Babies have a natural gag reflux which can come into play when first introducing solids, as the sensation may feel unnatural for your baby. This can be a shock for parents but is a common and normal part of the weaning process. Nevertheless, it’s always important to watch your baby when eating to make sure nothing gets stuck.

Foods to avoid when weaning

There are certain foods that should be avoided all together when weaning. Make sure you don’t feed your baby:

• Salt: check labels of pre-packaged food and do not add salt to homemade dishes you feed your baby. Babies under one year can't have more than 1g a salt a day as their kidneys can’t process it properly.
• Sugar: similarly, you should avoid adding sugar to your baby’s food, and steer clear of food with added sugar.
• Honey: babies under a year old are at risk of developing infant botulism if they consume honey.
• Shark, marlin and swordfish: perhaps not the first thing you’d think of serving your baby, but it’s worth noting that they should be avoided because of potentially high levels of mercury.
• Raw or undercooked eggs
• Whole nuts
• Shellfish
• Soft and unpasteurised cheeses
• Liver
• Cows’ milk should not be the main drink for a baby until he or she is one year old.

Once your baby is 12 months they don't need follow-on formula or breast milk.

Healthy eating for babies

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Take your time with weaning for a happy (fingers crossed) baby at mealtimes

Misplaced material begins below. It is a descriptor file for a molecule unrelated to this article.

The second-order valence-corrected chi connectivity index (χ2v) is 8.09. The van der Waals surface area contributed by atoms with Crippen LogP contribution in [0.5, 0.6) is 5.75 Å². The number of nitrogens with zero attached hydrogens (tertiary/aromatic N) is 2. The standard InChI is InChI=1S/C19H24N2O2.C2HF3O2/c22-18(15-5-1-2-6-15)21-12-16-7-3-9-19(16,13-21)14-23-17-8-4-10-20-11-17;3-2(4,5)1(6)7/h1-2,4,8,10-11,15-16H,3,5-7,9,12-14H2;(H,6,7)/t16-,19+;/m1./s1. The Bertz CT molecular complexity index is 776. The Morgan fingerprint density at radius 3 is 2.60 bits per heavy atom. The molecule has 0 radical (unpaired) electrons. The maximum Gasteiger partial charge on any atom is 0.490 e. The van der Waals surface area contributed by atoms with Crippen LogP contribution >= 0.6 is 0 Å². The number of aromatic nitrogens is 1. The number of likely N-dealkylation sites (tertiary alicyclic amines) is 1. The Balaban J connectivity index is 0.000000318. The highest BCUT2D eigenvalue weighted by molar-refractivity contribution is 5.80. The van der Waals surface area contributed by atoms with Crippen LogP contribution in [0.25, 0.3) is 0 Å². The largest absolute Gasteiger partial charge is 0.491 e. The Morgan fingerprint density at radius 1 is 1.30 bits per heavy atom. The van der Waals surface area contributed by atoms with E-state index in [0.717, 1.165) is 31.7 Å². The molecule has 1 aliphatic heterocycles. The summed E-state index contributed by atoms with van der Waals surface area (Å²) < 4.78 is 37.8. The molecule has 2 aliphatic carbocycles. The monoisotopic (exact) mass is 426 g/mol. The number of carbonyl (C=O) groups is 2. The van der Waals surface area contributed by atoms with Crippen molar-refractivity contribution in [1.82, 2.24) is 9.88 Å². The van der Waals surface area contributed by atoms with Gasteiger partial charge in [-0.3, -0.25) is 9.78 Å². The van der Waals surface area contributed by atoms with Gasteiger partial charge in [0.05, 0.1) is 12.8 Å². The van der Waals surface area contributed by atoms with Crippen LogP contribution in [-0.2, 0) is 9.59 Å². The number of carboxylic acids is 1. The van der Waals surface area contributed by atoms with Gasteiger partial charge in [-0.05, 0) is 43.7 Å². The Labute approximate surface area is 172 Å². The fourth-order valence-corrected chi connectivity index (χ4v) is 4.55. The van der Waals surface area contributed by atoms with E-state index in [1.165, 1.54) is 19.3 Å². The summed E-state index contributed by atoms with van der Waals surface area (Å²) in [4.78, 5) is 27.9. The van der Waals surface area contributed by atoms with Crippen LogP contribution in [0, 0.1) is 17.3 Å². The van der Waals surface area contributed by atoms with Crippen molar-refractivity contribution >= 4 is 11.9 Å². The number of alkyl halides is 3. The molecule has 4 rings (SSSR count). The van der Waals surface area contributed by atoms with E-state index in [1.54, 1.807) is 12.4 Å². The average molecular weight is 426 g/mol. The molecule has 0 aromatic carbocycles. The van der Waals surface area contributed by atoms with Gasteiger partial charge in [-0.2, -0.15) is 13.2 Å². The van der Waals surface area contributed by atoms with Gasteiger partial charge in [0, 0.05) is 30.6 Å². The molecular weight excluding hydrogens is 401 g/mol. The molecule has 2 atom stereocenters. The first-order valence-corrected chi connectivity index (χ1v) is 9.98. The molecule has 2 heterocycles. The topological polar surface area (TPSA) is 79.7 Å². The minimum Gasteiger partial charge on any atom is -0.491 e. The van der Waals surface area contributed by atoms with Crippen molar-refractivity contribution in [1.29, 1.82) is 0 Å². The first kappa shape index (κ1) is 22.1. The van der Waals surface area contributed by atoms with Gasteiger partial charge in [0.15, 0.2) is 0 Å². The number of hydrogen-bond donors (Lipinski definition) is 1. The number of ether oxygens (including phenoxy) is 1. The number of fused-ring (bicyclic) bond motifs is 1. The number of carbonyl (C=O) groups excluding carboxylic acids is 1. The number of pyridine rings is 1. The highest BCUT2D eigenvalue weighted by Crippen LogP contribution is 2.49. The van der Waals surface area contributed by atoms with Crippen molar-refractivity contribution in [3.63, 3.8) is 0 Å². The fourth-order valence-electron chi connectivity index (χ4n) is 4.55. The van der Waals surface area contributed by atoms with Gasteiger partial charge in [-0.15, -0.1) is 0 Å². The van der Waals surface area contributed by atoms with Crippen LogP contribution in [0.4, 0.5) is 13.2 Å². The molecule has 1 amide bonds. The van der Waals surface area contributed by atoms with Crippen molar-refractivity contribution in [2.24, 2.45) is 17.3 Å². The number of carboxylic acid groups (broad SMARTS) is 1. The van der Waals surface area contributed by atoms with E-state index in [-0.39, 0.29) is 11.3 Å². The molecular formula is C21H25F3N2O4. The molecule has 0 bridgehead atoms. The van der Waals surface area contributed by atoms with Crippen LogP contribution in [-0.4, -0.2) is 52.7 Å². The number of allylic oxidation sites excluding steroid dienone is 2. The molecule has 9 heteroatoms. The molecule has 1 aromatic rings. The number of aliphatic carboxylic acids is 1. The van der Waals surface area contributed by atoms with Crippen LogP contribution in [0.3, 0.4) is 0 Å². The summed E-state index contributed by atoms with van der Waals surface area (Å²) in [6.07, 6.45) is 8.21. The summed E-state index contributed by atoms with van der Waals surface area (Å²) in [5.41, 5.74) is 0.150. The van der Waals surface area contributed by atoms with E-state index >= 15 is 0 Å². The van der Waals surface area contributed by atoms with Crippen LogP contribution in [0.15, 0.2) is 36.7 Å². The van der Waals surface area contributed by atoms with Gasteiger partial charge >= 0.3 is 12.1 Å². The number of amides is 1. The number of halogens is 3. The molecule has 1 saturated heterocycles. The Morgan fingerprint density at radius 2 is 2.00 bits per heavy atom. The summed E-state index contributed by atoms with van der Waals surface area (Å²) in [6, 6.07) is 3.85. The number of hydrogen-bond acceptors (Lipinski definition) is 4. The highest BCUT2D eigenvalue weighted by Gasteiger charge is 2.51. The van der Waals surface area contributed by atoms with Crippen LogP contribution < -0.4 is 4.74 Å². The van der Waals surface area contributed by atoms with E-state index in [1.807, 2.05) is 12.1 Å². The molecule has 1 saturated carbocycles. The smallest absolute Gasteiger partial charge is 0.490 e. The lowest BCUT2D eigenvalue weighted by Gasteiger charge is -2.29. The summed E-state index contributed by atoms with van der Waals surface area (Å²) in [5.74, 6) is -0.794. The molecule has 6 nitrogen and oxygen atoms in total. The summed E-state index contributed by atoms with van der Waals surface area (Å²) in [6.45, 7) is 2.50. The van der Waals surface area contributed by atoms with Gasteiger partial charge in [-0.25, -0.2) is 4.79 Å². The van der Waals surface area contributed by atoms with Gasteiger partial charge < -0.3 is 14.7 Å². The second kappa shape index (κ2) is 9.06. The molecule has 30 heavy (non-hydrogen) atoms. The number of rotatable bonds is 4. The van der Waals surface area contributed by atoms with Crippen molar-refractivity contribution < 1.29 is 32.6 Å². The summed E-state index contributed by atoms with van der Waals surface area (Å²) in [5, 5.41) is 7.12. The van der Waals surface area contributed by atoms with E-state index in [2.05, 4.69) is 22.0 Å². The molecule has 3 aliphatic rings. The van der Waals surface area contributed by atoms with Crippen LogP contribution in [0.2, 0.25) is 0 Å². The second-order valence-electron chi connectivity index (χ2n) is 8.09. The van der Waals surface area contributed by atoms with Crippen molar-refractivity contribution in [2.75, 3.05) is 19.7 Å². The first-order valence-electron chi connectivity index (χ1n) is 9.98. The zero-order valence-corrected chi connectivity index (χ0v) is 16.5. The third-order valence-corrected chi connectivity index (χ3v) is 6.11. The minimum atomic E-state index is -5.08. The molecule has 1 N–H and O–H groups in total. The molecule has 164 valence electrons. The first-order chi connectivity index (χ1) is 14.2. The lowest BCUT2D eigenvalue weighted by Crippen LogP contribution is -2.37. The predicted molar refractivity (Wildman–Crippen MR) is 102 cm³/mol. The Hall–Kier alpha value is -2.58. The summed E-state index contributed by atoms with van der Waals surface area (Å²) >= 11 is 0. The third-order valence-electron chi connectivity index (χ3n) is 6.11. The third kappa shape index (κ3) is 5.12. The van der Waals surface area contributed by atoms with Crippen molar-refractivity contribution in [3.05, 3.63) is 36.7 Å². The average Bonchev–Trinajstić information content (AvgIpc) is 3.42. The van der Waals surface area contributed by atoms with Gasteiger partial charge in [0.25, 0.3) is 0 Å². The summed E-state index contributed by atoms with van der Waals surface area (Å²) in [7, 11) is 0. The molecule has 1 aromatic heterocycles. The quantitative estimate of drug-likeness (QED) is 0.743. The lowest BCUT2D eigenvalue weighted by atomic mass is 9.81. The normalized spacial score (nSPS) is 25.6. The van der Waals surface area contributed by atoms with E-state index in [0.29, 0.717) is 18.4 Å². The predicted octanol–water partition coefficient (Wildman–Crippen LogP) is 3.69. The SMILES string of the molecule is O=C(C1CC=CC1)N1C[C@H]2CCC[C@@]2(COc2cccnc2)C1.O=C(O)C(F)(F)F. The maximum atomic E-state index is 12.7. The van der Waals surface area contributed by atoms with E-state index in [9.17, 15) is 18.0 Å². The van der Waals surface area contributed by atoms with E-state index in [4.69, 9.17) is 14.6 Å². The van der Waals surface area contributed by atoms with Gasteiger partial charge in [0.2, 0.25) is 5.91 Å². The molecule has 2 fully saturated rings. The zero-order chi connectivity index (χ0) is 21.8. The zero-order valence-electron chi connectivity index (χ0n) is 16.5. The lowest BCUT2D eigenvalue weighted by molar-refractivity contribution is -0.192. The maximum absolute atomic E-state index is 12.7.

Looking after your baby’s nutrition once they’ve struck out from their one-track milk diet becomes a little bit more complicated, so you'll have to keep an eye on nutrients and portion sizes to keep your little one healthy.

Homemade food with no added sugar or salt is best, and try to give them a good variety of healthy foods, while varying tastes and textures when they get to about seven months. Ready-made baby foods can be convenient, but are often in quite large portion sizes, and may not be as nutritious as homemade food.

There is no official recommendation for portion sizing for babies, but the NHS says that most babies will know when they are full, and not to make them finish off a meal if they don’t want to.

You should also stick to full fat dairy products until your child is at least two years old.

Fussy eaters

Babies will often refuse new foods they are introduced to, and you might have to be a bit persistent. Be patient, and re-introduce the food at a different time if they’re not budging.

Be prepared for mess at meal times, this is all part of your baby’s development with food, and letting them touch and pick up food when they are a bit older is important for them to start moving towards being able to feed themselves.

Take your time with feeding, don’t rush your baby and allow them to stop when they want to. And when your baby eats well, praise them – do not punish them for not eating.

More on this...

  • There'll be lots of mess – find a good baby bib
  • Have a look at our best food processors for baby food
  • Get the best high chair by browsing our high chair reviews